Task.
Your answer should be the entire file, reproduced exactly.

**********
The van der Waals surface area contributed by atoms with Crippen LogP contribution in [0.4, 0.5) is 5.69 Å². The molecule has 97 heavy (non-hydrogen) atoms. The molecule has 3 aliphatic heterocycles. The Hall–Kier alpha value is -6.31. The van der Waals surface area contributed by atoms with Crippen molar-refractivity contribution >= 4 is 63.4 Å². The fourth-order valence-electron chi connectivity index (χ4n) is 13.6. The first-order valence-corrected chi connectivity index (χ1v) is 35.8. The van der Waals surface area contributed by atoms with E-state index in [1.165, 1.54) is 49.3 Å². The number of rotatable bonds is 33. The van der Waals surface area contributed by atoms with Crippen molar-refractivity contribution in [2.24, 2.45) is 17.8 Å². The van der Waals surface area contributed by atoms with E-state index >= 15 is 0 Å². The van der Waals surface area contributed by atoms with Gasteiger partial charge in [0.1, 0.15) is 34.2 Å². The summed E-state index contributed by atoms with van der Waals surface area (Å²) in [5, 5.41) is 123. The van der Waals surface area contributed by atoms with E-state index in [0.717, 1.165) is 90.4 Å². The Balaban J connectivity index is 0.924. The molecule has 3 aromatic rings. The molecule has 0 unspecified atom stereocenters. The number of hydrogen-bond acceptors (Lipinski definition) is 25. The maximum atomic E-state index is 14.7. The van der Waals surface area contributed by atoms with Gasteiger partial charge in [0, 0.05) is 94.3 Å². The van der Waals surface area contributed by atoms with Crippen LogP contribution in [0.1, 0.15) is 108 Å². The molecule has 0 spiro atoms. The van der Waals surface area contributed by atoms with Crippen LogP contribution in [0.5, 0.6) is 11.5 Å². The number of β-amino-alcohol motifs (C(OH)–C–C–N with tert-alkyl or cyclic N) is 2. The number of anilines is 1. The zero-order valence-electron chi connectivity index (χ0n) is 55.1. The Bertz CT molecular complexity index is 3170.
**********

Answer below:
The van der Waals surface area contributed by atoms with Crippen LogP contribution in [0.4, 0.5) is 5.69 Å². The molecule has 97 heavy (non-hydrogen) atoms. The molecule has 3 aliphatic heterocycles. The Hall–Kier alpha value is -6.31. The van der Waals surface area contributed by atoms with Crippen molar-refractivity contribution >= 4 is 63.4 Å². The fourth-order valence-electron chi connectivity index (χ4n) is 13.6. The first-order valence-corrected chi connectivity index (χ1v) is 35.8. The van der Waals surface area contributed by atoms with E-state index in [1.165, 1.54) is 49.3 Å². The number of rotatable bonds is 33. The van der Waals surface area contributed by atoms with Crippen molar-refractivity contribution in [2.24, 2.45) is 17.8 Å². The van der Waals surface area contributed by atoms with E-state index >= 15 is 0 Å². The van der Waals surface area contributed by atoms with Gasteiger partial charge in [0.1, 0.15) is 34.2 Å². The summed E-state index contributed by atoms with van der Waals surface area (Å²) in [5, 5.41) is 123. The van der Waals surface area contributed by atoms with E-state index in [0.717, 1.165) is 90.4 Å². The Balaban J connectivity index is 0.924. The molecule has 3 aromatic rings. The molecule has 0 unspecified atom stereocenters. The number of hydrogen-bond acceptors (Lipinski definition) is 25. The maximum atomic E-state index is 14.7. The van der Waals surface area contributed by atoms with Gasteiger partial charge in [0, 0.05) is 94.3 Å². The van der Waals surface area contributed by atoms with Crippen LogP contribution in [0.1, 0.15) is 108 Å². The molecule has 0 spiro atoms. The van der Waals surface area contributed by atoms with Crippen LogP contribution in [0.5, 0.6) is 11.5 Å². The number of β-amino-alcohol motifs (C(OH)–C–C–N with tert-alkyl or cyclic N) is 2. The number of anilines is 1. The zero-order valence-electron chi connectivity index (χ0n) is 55.1. The Bertz CT molecular complexity index is 3170.